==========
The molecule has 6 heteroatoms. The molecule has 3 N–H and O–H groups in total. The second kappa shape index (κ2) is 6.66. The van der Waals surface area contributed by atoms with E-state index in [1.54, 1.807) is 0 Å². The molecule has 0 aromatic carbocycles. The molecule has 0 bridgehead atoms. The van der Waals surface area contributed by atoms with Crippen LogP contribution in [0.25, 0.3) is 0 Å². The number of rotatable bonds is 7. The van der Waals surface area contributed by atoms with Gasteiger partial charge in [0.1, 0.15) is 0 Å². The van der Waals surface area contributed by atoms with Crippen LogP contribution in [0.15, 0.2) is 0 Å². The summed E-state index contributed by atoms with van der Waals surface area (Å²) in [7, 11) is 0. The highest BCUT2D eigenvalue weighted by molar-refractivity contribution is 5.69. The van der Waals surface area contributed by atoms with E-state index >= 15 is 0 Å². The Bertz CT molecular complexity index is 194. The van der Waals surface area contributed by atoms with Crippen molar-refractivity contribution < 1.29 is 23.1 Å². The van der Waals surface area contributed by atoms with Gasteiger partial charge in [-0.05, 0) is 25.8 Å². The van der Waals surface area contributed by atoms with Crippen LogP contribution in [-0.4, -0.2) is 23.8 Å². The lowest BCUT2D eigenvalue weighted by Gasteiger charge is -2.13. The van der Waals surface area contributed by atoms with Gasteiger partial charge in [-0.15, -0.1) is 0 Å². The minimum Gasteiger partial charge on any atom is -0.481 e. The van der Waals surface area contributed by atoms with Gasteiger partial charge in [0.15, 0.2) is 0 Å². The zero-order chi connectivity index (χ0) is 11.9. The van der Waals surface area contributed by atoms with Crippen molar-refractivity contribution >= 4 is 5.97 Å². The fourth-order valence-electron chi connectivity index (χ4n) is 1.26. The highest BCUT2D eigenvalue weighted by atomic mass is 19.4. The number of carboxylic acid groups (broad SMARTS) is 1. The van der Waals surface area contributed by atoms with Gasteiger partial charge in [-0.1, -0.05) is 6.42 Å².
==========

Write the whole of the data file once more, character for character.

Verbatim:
The molecule has 6 heteroatoms. The molecule has 3 N–H and O–H groups in total. The second kappa shape index (κ2) is 6.66. The van der Waals surface area contributed by atoms with E-state index in [1.54, 1.807) is 0 Å². The molecule has 0 aromatic carbocycles. The molecule has 0 bridgehead atoms. The van der Waals surface area contributed by atoms with Crippen LogP contribution in [0.25, 0.3) is 0 Å². The number of rotatable bonds is 7. The van der Waals surface area contributed by atoms with Gasteiger partial charge in [0.1, 0.15) is 0 Å². The van der Waals surface area contributed by atoms with Crippen LogP contribution in [0.15, 0.2) is 0 Å². The summed E-state index contributed by atoms with van der Waals surface area (Å²) in [7, 11) is 0. The highest BCUT2D eigenvalue weighted by molar-refractivity contribution is 5.69. The van der Waals surface area contributed by atoms with E-state index >= 15 is 0 Å². The Bertz CT molecular complexity index is 194. The van der Waals surface area contributed by atoms with Crippen molar-refractivity contribution < 1.29 is 23.1 Å². The van der Waals surface area contributed by atoms with Gasteiger partial charge in [-0.05, 0) is 25.8 Å². The van der Waals surface area contributed by atoms with Crippen LogP contribution in [-0.4, -0.2) is 23.8 Å². The lowest BCUT2D eigenvalue weighted by Gasteiger charge is -2.13. The van der Waals surface area contributed by atoms with Gasteiger partial charge in [-0.15, -0.1) is 0 Å². The minimum Gasteiger partial charge on any atom is -0.481 e. The van der Waals surface area contributed by atoms with Gasteiger partial charge in [0.15, 0.2) is 0 Å². The zero-order chi connectivity index (χ0) is 11.9. The van der Waals surface area contributed by atoms with Crippen molar-refractivity contribution >= 4 is 5.97 Å². The fourth-order valence-electron chi connectivity index (χ4n) is 1.26. The highest BCUT2D eigenvalue weighted by atomic mass is 19.4. The number of carboxylic acid groups (broad SMARTS) is 1. The van der Waals surface area contributed by atoms with Gasteiger partial charge in [-0.1, -0.05) is 6.42 Å².